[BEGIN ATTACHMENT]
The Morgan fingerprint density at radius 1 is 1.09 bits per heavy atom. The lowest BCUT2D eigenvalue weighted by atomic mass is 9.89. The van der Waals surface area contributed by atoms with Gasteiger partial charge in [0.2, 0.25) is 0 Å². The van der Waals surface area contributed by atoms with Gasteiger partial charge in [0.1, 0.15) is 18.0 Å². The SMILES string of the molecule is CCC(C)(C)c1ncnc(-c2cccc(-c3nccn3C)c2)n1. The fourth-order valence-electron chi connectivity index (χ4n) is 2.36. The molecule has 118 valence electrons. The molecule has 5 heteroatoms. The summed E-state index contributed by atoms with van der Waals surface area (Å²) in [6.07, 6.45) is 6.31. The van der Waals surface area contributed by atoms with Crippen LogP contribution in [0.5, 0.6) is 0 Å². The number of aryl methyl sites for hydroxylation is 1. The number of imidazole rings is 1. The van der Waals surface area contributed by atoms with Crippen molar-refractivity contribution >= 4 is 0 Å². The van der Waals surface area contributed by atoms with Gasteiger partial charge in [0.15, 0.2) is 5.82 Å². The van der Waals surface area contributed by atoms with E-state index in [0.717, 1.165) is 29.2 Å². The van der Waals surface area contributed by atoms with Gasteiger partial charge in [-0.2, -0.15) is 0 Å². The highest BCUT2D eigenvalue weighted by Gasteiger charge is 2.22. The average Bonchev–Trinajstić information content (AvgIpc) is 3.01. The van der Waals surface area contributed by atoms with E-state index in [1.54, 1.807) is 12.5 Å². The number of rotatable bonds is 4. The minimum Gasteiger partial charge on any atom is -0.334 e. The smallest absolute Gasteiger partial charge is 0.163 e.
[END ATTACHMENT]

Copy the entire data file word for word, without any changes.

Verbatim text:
The Morgan fingerprint density at radius 1 is 1.09 bits per heavy atom. The lowest BCUT2D eigenvalue weighted by atomic mass is 9.89. The van der Waals surface area contributed by atoms with Gasteiger partial charge in [0.2, 0.25) is 0 Å². The van der Waals surface area contributed by atoms with Gasteiger partial charge in [0.1, 0.15) is 18.0 Å². The SMILES string of the molecule is CCC(C)(C)c1ncnc(-c2cccc(-c3nccn3C)c2)n1. The fourth-order valence-electron chi connectivity index (χ4n) is 2.36. The molecule has 118 valence electrons. The molecule has 5 heteroatoms. The summed E-state index contributed by atoms with van der Waals surface area (Å²) in [6.07, 6.45) is 6.31. The van der Waals surface area contributed by atoms with Crippen LogP contribution in [0.5, 0.6) is 0 Å². The number of aryl methyl sites for hydroxylation is 1. The number of imidazole rings is 1. The van der Waals surface area contributed by atoms with Crippen molar-refractivity contribution >= 4 is 0 Å². The van der Waals surface area contributed by atoms with Gasteiger partial charge in [0.15, 0.2) is 5.82 Å². The van der Waals surface area contributed by atoms with E-state index in [0.717, 1.165) is 29.2 Å². The van der Waals surface area contributed by atoms with Gasteiger partial charge in [-0.2, -0.15) is 0 Å². The highest BCUT2D eigenvalue weighted by Gasteiger charge is 2.22. The average Bonchev–Trinajstić information content (AvgIpc) is 3.01. The van der Waals surface area contributed by atoms with E-state index in [1.54, 1.807) is 12.5 Å². The number of rotatable bonds is 4. The minimum Gasteiger partial charge on any atom is -0.334 e. The smallest absolute Gasteiger partial charge is 0.163 e.